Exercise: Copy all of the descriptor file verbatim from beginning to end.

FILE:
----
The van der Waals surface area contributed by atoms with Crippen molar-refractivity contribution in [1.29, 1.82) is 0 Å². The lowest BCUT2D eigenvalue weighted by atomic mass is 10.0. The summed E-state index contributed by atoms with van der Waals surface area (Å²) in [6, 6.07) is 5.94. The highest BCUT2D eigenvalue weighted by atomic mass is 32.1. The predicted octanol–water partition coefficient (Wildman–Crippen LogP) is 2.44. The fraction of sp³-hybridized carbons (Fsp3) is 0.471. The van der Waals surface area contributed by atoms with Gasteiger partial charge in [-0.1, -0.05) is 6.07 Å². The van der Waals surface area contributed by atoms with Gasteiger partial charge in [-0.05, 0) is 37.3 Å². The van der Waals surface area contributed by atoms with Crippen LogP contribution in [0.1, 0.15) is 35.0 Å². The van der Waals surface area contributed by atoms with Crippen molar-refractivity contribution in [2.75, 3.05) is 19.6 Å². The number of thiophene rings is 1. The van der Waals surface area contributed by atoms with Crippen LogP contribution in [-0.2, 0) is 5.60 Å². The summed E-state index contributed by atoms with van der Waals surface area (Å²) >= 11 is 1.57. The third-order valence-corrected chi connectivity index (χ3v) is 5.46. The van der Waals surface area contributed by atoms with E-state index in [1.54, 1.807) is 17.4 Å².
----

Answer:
The van der Waals surface area contributed by atoms with Crippen molar-refractivity contribution in [1.29, 1.82) is 0 Å². The lowest BCUT2D eigenvalue weighted by atomic mass is 10.0. The summed E-state index contributed by atoms with van der Waals surface area (Å²) in [6, 6.07) is 5.94. The highest BCUT2D eigenvalue weighted by atomic mass is 32.1. The predicted octanol–water partition coefficient (Wildman–Crippen LogP) is 2.44. The fraction of sp³-hybridized carbons (Fsp3) is 0.471. The van der Waals surface area contributed by atoms with Gasteiger partial charge in [-0.1, -0.05) is 6.07 Å². The van der Waals surface area contributed by atoms with Gasteiger partial charge in [-0.05, 0) is 37.3 Å². The van der Waals surface area contributed by atoms with Crippen LogP contribution in [0.1, 0.15) is 35.0 Å². The van der Waals surface area contributed by atoms with Crippen molar-refractivity contribution in [2.75, 3.05) is 19.6 Å². The number of thiophene rings is 1. The van der Waals surface area contributed by atoms with Crippen LogP contribution in [-0.2, 0) is 5.60 Å². The summed E-state index contributed by atoms with van der Waals surface area (Å²) >= 11 is 1.57. The third-order valence-corrected chi connectivity index (χ3v) is 5.46. The van der Waals surface area contributed by atoms with E-state index in [1.54, 1.807) is 17.4 Å².